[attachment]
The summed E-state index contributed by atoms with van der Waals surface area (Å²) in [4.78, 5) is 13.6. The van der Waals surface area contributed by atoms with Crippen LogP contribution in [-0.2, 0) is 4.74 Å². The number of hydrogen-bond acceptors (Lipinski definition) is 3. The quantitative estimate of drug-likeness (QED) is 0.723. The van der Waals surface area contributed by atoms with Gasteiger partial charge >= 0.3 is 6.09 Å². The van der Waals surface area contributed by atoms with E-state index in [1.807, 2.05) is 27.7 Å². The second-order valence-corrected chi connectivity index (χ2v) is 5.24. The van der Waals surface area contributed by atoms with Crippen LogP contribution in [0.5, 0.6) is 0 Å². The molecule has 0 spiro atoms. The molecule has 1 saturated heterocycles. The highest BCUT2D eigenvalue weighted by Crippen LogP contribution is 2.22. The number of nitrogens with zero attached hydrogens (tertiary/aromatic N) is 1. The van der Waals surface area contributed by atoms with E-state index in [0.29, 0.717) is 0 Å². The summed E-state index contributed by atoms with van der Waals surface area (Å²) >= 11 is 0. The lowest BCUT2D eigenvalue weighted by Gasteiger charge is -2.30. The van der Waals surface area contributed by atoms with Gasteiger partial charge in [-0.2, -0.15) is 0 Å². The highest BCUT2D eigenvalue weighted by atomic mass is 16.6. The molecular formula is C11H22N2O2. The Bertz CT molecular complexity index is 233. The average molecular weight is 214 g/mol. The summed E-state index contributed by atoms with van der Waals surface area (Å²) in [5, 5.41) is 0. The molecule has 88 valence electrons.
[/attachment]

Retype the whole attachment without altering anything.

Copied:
The summed E-state index contributed by atoms with van der Waals surface area (Å²) in [4.78, 5) is 13.6. The van der Waals surface area contributed by atoms with Crippen LogP contribution in [-0.2, 0) is 4.74 Å². The number of hydrogen-bond acceptors (Lipinski definition) is 3. The quantitative estimate of drug-likeness (QED) is 0.723. The van der Waals surface area contributed by atoms with Gasteiger partial charge >= 0.3 is 6.09 Å². The van der Waals surface area contributed by atoms with E-state index in [1.807, 2.05) is 27.7 Å². The second-order valence-corrected chi connectivity index (χ2v) is 5.24. The van der Waals surface area contributed by atoms with Crippen LogP contribution in [0.5, 0.6) is 0 Å². The molecule has 0 spiro atoms. The molecule has 1 saturated heterocycles. The highest BCUT2D eigenvalue weighted by Crippen LogP contribution is 2.22. The number of nitrogens with zero attached hydrogens (tertiary/aromatic N) is 1. The van der Waals surface area contributed by atoms with E-state index in [0.29, 0.717) is 0 Å². The summed E-state index contributed by atoms with van der Waals surface area (Å²) >= 11 is 0. The lowest BCUT2D eigenvalue weighted by Gasteiger charge is -2.30. The van der Waals surface area contributed by atoms with Gasteiger partial charge in [-0.2, -0.15) is 0 Å². The highest BCUT2D eigenvalue weighted by atomic mass is 16.6. The molecular formula is C11H22N2O2. The Bertz CT molecular complexity index is 233. The average molecular weight is 214 g/mol. The summed E-state index contributed by atoms with van der Waals surface area (Å²) in [5, 5.41) is 0. The molecule has 88 valence electrons.